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Hormone Therapy for Breast Cancer
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Hormone Therapy for Breast Cancer

Breast cancer hormone therapy treatment is often used to treat breast cancer that is affected by hormones such as estrogen and progesterone. Breast cancer treatment options can change depending on several factors such as stage of disease, subtype, previous therapies, hormone receptor status, and more. On breast cancer cells there are receptors that attach to these hormones, which causes them to grow. Hormone therapy for breast cancer prevents the hormones from helping the breast cancer cells grow. 

What Does Hormone Therapy Do for Breast Cancer?

Nearly two thirds of all breast cancer cases are hormone receptor-positive, meaning they have hormones helping breast cancer cells reproduce and grow. Hormone receptor-positive cancer cells are likely to respond to hormone therapy. By blocking the cancer cells from being attached with hormones, it blocks the spread and development of cancer. Hormone therapy for breast cancer is also used in cases that spread throughout the body, or cancer that returns after treatment. Hormone therapy is often combined with another treatment method, usually surgery. 

Adjuvant Hormonal Therapy for Breast Cancer

Hormone therapy is utilized after surgery, which aids in reducing the risk for recurrence of the cancer. Unlike many other types of treatment, hormone therapy is typically given for 5 years, and in some cases longer. 

This therapy is either given as an oral medication or hormone injections for breast cancer treatment. In most cases, hormone therapy is used as an adjuvant therapy, but in some cases, it is started prior to surgery as a neoadjuvant therapy. 

What Types of Hormone Therapy are Used for Breast Cancer?

The types of hormone therapy for breast cancer are different in how they stop hormones from attaching to cancer cell receptors and what type of hormones they target. Breast Cancer Hormone Therapy Drugs that block estrogen receptors from driving cell growth include: 

  • Tamoxifen 
  • Fulvestrant (Faslodex) 
  • Toremifene (Fareston) 

There are also Aromatase inhibitors (AIs), which are anti hormone pills that lower the estrogen levels in the body by preventing aromatase from making estrogen. Essentially, it is medicine to medicine to block estrogen, which is helping the cancer grow. These medications are taken orally and include: 

  • Exemestane (Aromasin) 
  • Anastrozole (Arimidex) 
  • Letrozole (Femara) 

For pre-menopausal women, preventing the ovaries from functioning properly reduces estrogen levels from the body’s main source. Suppression of the ovaries often causes symptoms like menopause, which may include hot flashes, mood swings, night sweats, and vaginal dryness. There are three ways to suppress the ovaries for treating breast cancer:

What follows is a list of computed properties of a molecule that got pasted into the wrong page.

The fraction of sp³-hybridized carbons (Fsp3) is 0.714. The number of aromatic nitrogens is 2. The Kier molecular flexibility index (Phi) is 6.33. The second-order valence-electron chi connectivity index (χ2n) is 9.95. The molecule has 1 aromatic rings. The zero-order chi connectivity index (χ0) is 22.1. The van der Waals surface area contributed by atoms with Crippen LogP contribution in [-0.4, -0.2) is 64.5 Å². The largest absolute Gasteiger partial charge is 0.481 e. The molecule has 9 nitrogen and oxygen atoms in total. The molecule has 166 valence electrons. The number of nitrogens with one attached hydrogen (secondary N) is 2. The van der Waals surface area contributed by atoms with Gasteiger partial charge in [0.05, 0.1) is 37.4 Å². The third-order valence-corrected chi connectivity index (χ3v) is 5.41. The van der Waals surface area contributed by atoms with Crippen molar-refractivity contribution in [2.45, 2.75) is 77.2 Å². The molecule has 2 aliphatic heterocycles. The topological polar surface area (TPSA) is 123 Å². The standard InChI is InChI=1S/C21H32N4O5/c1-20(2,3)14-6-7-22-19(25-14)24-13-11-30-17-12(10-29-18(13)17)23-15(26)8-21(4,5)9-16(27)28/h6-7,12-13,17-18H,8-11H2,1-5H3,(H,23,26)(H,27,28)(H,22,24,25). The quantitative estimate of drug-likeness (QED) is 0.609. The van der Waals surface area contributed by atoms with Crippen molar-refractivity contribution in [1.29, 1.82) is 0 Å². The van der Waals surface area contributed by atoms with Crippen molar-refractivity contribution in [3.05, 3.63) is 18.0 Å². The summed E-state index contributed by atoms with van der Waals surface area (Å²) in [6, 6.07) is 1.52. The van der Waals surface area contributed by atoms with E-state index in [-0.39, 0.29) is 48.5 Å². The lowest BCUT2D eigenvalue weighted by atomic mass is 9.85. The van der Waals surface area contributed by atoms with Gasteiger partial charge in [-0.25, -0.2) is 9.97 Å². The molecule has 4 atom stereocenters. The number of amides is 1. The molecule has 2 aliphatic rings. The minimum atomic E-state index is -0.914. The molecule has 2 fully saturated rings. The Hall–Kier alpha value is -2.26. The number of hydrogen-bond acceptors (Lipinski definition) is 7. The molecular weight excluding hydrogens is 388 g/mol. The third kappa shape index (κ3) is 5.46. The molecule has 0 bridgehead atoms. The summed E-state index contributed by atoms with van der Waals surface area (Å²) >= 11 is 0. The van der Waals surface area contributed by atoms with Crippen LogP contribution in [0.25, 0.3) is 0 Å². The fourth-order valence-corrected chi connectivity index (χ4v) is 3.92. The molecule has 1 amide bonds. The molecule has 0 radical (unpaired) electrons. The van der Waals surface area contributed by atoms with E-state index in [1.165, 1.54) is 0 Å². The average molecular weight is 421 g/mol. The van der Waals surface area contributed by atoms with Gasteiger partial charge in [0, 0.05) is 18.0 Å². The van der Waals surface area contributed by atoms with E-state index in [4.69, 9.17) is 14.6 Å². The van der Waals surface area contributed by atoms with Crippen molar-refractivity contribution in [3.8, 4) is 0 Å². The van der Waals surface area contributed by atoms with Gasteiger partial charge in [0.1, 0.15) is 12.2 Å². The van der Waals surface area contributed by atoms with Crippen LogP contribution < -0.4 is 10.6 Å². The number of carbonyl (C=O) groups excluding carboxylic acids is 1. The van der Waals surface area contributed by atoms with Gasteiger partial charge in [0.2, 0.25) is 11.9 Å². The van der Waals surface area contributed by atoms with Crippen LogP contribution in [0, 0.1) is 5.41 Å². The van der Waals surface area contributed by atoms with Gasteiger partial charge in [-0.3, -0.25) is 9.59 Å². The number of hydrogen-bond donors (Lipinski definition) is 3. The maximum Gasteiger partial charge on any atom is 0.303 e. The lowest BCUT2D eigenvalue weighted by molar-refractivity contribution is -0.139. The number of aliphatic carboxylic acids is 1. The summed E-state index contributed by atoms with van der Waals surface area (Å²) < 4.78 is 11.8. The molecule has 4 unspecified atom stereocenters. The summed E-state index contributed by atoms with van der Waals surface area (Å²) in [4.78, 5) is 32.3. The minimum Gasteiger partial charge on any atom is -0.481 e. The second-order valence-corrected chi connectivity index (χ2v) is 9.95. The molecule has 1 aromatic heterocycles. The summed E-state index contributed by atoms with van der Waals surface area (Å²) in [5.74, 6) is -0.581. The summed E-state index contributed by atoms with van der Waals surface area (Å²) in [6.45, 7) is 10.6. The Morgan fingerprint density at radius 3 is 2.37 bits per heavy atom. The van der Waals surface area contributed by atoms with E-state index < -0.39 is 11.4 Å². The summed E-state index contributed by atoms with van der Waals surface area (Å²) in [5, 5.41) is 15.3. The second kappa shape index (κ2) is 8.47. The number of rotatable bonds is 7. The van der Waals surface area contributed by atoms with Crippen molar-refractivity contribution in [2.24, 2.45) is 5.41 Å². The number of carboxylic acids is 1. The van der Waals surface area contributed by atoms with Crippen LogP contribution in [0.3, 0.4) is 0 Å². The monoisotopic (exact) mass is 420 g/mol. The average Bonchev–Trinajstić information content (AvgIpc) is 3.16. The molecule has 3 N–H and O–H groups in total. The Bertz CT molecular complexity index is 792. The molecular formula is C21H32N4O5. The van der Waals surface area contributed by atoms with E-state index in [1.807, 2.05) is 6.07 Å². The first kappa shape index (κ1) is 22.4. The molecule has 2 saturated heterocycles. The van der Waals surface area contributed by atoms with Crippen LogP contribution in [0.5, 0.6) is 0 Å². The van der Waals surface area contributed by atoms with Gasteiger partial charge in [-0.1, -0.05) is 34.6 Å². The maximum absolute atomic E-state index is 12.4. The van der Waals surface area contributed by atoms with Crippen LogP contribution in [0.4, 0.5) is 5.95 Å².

• Oophorectomy: Surgical procedure to entirely remove the ovaries and prevent any future production of estrogen. 
  • Chemotherapy drugs: Chemotherapy drugs are known to damage the ovaries and prevent production of estrogen. This damage to estrogen production can be temporary in some patients for months or years. In some women, the ovaries will be permanently damaged and will lead to menopause. 
  • Luteinizing hormone-releasing hormone (LHRH) agonists: The most common method of ovarian suppression, these drugs halt the signals sent to the ovaries to make estrogen. This leads to temporary menopause. These drugs include goserelin (Zoladex) and leuprolide (Lupron), which are sometimes used with other hormone drugs. 

While there are a variety of anti-estrogen medication names, above are the most commonly used. 

Hormone Therapy for Breast Cancer Pros and Cons 

Hormone therapy for breast cancer pros and cons depend on which type of hormone therapy is given.  There are pros and cons for many cancer treatments, and it is best to talk to your doctor about weighing the risks of all available treatment options. The most widely known benefit for hormone therapy is limiting the chance of the cancer returning after treatment is completed. There is always a risk of reoccurrence even after hormone therapy but reducing that risk can help give patients some peace of mind. However, there are still complications that patients can occur throughout treatment. For pre-menopausal women, hormone therapy will at least temporarily affect the hormone production in the body. Many women are still fertile and start their periods again after hormone therapy is complete. However, in some cases, women are no longer fertile and will not get their periods after treatment. Refusing hormone therapy for breast cancer is an option all patients have, but it is best to discuss any concerns with your doctor regarding hormone therapy and breast cancer risk. For the different hormone therapy drugs, there are some similar side effects across the drugs, but there are also several key differences.